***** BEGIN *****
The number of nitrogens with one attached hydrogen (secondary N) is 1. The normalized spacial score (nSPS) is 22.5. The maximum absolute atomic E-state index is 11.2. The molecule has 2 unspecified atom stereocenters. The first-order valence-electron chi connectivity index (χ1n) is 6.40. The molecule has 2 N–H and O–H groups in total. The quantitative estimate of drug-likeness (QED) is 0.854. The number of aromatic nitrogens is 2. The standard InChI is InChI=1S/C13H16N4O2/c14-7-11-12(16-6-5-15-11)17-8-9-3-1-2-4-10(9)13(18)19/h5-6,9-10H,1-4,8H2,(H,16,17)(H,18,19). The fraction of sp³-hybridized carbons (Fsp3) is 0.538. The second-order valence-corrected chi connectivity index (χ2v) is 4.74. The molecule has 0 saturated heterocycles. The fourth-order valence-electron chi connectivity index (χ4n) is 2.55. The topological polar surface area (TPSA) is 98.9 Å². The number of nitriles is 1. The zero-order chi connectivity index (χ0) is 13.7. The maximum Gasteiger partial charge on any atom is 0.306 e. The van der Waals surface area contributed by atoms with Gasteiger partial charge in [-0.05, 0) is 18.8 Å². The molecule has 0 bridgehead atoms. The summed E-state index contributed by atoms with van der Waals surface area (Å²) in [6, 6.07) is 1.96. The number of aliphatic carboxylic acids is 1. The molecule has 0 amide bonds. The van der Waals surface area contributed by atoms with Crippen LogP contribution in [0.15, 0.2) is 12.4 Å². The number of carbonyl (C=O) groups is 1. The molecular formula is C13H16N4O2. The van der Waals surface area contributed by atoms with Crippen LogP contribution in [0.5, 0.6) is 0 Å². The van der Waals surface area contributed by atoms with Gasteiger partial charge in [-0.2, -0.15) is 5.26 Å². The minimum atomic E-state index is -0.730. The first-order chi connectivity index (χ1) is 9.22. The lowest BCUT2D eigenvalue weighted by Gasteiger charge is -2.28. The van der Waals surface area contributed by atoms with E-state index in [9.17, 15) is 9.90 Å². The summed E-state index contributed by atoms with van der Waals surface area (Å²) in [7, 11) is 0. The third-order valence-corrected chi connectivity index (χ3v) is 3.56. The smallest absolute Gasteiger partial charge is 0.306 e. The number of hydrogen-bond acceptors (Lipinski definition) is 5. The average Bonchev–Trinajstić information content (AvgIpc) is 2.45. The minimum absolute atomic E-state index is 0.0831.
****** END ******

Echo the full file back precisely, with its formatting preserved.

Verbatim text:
The number of nitrogens with one attached hydrogen (secondary N) is 1. The normalized spacial score (nSPS) is 22.5. The maximum absolute atomic E-state index is 11.2. The molecule has 2 unspecified atom stereocenters. The first-order valence-electron chi connectivity index (χ1n) is 6.40. The molecule has 2 N–H and O–H groups in total. The quantitative estimate of drug-likeness (QED) is 0.854. The number of aromatic nitrogens is 2. The standard InChI is InChI=1S/C13H16N4O2/c14-7-11-12(16-6-5-15-11)17-8-9-3-1-2-4-10(9)13(18)19/h5-6,9-10H,1-4,8H2,(H,16,17)(H,18,19). The fraction of sp³-hybridized carbons (Fsp3) is 0.538. The second-order valence-corrected chi connectivity index (χ2v) is 4.74. The molecule has 0 saturated heterocycles. The fourth-order valence-electron chi connectivity index (χ4n) is 2.55. The topological polar surface area (TPSA) is 98.9 Å². The number of nitriles is 1. The zero-order chi connectivity index (χ0) is 13.7. The maximum Gasteiger partial charge on any atom is 0.306 e. The van der Waals surface area contributed by atoms with Gasteiger partial charge in [-0.05, 0) is 18.8 Å². The molecule has 0 bridgehead atoms. The summed E-state index contributed by atoms with van der Waals surface area (Å²) in [6, 6.07) is 1.96. The number of aliphatic carboxylic acids is 1. The molecule has 0 amide bonds. The van der Waals surface area contributed by atoms with Crippen LogP contribution in [0.15, 0.2) is 12.4 Å². The number of carbonyl (C=O) groups is 1. The molecular formula is C13H16N4O2. The van der Waals surface area contributed by atoms with Crippen LogP contribution in [0.5, 0.6) is 0 Å². The van der Waals surface area contributed by atoms with Gasteiger partial charge in [-0.2, -0.15) is 5.26 Å². The minimum atomic E-state index is -0.730. The first-order chi connectivity index (χ1) is 9.22. The lowest BCUT2D eigenvalue weighted by Gasteiger charge is -2.28. The van der Waals surface area contributed by atoms with E-state index in [9.17, 15) is 9.90 Å². The summed E-state index contributed by atoms with van der Waals surface area (Å²) in [7, 11) is 0. The third-order valence-corrected chi connectivity index (χ3v) is 3.56. The smallest absolute Gasteiger partial charge is 0.306 e. The number of hydrogen-bond acceptors (Lipinski definition) is 5. The average Bonchev–Trinajstić information content (AvgIpc) is 2.45. The minimum absolute atomic E-state index is 0.0831.